Focusing on Cameroon and Gabon, the four specific objectives were to:

  1. Map environmentally-associated genomic and phenotypic variation in a broad range of species to identify areas of high turnover where species capacity to adapt was greatest and assess how these areas of elevated turnover overlap with hotspots of species richness and protected areas.
  2. Evaluate how evolutionary adaptation, phenotypic plasticity, and landscape connectivity might mediate future threats.
  3. Develop an integrated prioritization scheme that ranks candidate areas for protection on their evolutionary potential, connectivity, estimated socioeconomic costs, and degree of threat.
  4. Promote education, training, and capacity building in countries relevant to this project.

Previous Results - Cameroon and Gabon

Integrating across seven taxa, including birds, mammals, insects, amphibians, and plants, the main finding from this project showed: (1) the highest intraspecific genomic turnover in Cameroon traverses the forest-savanna ecotone and elevational gradients along the Cameroon Volcanic Line (Fig. 1 A); (2) the highest species richness was found in South Central Cameroon and highest levels of endemism in the Cameroon mountains; and (3) highest genomic vulnerability, a measure of how much populations need to evolve to maintain genotype-environment relationships under future climate warming, were found in the Sanaga river basin. These results are based on a 2080 scenario using IPCC RCP 4.5 and is shown in Fig. 1 B and C for two taxa, the little greenbul (Andropadus virens) and chimpanzee (Pan troglodytes).

Figure 1: (A) Interspecific genomic variation turnover for all 7 species under current climate. Genomic vulnerability under 2080 climate for (B) Greenbul and (C) Chimpanzee.

Spatial patterns of genomic vulnerability for the Central African rodent Praomys misonnei using the 2080 RCP 8.5 climate projection were also reported for Gabon. In Gabon, genomic vulnerability was generally low except along coastal areas to the south, highlighting the potential vulnerability of this region to future climate change for this species. Composite maps for all taxa are in development.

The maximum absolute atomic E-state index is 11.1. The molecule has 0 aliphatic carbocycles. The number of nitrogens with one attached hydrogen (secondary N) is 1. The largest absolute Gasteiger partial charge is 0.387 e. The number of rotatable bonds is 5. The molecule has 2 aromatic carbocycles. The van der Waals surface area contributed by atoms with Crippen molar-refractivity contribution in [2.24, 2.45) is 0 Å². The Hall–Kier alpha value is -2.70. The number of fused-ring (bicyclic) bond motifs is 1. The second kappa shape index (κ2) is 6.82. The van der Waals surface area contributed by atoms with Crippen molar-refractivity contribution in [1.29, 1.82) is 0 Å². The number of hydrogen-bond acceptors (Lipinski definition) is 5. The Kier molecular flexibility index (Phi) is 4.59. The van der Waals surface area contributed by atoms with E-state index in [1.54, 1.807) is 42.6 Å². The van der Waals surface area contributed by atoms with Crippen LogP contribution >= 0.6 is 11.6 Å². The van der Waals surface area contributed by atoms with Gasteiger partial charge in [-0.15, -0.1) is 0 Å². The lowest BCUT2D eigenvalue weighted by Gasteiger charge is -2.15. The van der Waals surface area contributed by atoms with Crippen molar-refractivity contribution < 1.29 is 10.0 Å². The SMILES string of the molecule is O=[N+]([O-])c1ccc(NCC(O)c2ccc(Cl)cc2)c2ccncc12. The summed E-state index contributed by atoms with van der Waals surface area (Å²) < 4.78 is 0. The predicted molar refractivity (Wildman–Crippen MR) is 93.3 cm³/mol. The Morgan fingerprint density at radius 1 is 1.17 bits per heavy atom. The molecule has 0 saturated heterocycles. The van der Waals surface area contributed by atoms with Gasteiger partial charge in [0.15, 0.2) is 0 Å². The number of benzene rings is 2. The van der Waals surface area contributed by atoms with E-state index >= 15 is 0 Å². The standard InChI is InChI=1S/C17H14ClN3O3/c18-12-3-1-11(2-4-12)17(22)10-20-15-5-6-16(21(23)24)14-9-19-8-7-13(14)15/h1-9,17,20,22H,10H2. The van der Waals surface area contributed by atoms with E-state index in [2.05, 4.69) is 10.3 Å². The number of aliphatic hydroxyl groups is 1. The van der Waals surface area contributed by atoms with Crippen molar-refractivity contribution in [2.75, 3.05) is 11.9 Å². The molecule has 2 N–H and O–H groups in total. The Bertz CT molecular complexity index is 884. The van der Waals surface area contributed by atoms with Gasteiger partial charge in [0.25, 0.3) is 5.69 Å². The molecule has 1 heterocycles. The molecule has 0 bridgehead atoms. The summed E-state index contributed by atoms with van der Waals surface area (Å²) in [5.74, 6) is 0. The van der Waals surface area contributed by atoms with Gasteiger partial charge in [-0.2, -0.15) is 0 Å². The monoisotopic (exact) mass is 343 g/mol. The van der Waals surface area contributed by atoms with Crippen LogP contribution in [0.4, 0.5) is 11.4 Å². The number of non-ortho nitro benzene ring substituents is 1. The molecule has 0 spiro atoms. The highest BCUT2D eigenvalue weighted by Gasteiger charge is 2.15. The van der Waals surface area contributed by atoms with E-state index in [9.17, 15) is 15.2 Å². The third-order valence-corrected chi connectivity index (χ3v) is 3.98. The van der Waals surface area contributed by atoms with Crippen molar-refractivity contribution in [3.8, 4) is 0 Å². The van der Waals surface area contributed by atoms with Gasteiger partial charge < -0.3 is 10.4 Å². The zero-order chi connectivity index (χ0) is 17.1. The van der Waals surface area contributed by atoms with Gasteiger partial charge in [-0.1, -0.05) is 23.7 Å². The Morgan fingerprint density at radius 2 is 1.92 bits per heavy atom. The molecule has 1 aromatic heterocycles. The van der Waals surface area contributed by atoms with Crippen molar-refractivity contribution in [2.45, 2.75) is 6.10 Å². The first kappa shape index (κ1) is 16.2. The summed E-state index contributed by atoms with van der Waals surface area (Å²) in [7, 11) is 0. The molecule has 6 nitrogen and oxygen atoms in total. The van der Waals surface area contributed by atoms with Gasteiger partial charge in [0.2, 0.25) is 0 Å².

To inform decision makers, we held two policy workshops: one in Cameroon in 2018 and one in Gabon in 2019 to inform decision makers of our findings. Each of the policy workshops in both countries convened scientists, stakeholders, and decision-makers to review information gathered from the project and draft implementation plans into informed conservation policy for Central Africa.

In Cameroon, we sought to integrate the data collected on intraspecific genomic variation in our target taxa with a variety of socio-economic layers, including previously allocated concessions of timber, mining, and protected areas, and to help to understand how each of these should contribute to the conservation of the Congo Basin under climate change. Recommended conservation actions for Cameroon, included: (i) increasing connectivity across protected areas north to south, montane gradients, and in the far south east to west along the southern border, (ii) increasing conservation efforts in the ecotone, where genomic vulnerability is low, and (iii), in the case of threatened species, such as chimpanzees, identifying and protecting micro-refugia in regions where populations are unlikely to move northward.

With respect to Gabon, the main recommendations were to (i) connect existing protected areas with one another in order to conserve the ecological gradients that exist between them since these areas might be important drivers of evolutionary diversification; (ii) recognize “unseen” ecological gradients such as the seasonal inversion across the equator and the coastal-inland rainfall gradient that could also be playing an important role in species diversification; (iii) prioritize areas for conservation that are not under significant human impact.

Little Greenbul
Little greenbul (Andropadus virens). Photo source: Wikimedia Commons, Francesco Veronesi (CC BY-SA 2.0)

Figure 2: Genomic variation and turnover of the little greenbul across its range (a) with sample locations in Cameroon indicated and forest cover represented as background. Variation in the genome of a species can be visualized by color (b), where greater differences in colors represent greater adaptive genomic variation between populations across environments ((a) and (b) modified from Zhen et al., 2017). These differences are further quantified and represented in (c), with higher (red) or lower (blue) adaptive turnover across regions. High turnover areas vary in their correspondence to species richness (green polygons) or endemism (blue polygons) (see text for details). Current protected areas are represented by black-outlined polygons in (b) and (c)

Selected Publications

Please view the Preserving Biodiversity under Climate Change Selected Publications PDF.